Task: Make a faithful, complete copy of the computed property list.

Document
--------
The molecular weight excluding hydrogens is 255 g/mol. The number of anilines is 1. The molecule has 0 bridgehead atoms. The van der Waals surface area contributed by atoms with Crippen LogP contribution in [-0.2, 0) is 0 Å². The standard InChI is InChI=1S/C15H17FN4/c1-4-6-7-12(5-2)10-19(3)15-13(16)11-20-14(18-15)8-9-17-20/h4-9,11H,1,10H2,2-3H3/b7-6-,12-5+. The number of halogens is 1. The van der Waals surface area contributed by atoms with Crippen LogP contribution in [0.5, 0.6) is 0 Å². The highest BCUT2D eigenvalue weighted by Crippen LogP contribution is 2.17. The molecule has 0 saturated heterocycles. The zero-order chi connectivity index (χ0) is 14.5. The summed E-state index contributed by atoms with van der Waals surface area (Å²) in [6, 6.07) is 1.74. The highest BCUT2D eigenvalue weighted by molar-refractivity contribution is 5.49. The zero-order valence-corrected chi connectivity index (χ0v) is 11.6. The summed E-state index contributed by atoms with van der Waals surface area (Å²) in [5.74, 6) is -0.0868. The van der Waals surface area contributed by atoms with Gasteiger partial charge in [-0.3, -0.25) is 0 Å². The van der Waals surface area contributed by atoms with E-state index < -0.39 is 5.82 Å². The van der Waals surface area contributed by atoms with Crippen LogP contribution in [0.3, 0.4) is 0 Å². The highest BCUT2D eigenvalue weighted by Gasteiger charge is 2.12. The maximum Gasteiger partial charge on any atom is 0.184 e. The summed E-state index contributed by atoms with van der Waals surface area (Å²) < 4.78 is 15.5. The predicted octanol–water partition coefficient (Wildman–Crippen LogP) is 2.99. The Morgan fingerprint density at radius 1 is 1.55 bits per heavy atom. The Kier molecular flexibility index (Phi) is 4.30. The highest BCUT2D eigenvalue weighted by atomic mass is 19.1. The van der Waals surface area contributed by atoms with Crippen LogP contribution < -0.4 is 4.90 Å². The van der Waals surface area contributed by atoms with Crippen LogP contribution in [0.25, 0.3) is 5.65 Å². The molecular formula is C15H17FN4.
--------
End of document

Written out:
The molecular weight excluding hydrogens is 255 g/mol. The number of anilines is 1. The molecule has 0 bridgehead atoms. The van der Waals surface area contributed by atoms with Crippen LogP contribution in [-0.2, 0) is 0 Å². The standard InChI is InChI=1S/C15H17FN4/c1-4-6-7-12(5-2)10-19(3)15-13(16)11-20-14(18-15)8-9-17-20/h4-9,11H,1,10H2,2-3H3/b7-6-,12-5+. The number of halogens is 1. The van der Waals surface area contributed by atoms with Crippen LogP contribution in [0.5, 0.6) is 0 Å². The highest BCUT2D eigenvalue weighted by Crippen LogP contribution is 2.17. The molecule has 0 saturated heterocycles. The zero-order chi connectivity index (χ0) is 14.5. The summed E-state index contributed by atoms with van der Waals surface area (Å²) in [6, 6.07) is 1.74. The highest BCUT2D eigenvalue weighted by molar-refractivity contribution is 5.49. The zero-order valence-corrected chi connectivity index (χ0v) is 11.6. The summed E-state index contributed by atoms with van der Waals surface area (Å²) in [5.74, 6) is -0.0868. The van der Waals surface area contributed by atoms with Gasteiger partial charge in [-0.3, -0.25) is 0 Å². The van der Waals surface area contributed by atoms with E-state index < -0.39 is 5.82 Å². The van der Waals surface area contributed by atoms with Crippen LogP contribution in [0.3, 0.4) is 0 Å². The highest BCUT2D eigenvalue weighted by Gasteiger charge is 2.12. The maximum Gasteiger partial charge on any atom is 0.184 e. The summed E-state index contributed by atoms with van der Waals surface area (Å²) < 4.78 is 15.5. The predicted octanol–water partition coefficient (Wildman–Crippen LogP) is 2.99. The Morgan fingerprint density at radius 1 is 1.55 bits per heavy atom. The Kier molecular flexibility index (Phi) is 4.30. The highest BCUT2D eigenvalue weighted by atomic mass is 19.1. The van der Waals surface area contributed by atoms with Crippen LogP contribution < -0.4 is 4.90 Å². The van der Waals surface area contributed by atoms with Crippen LogP contribution in [0.25, 0.3) is 5.65 Å². The molecular formula is C15H17FN4.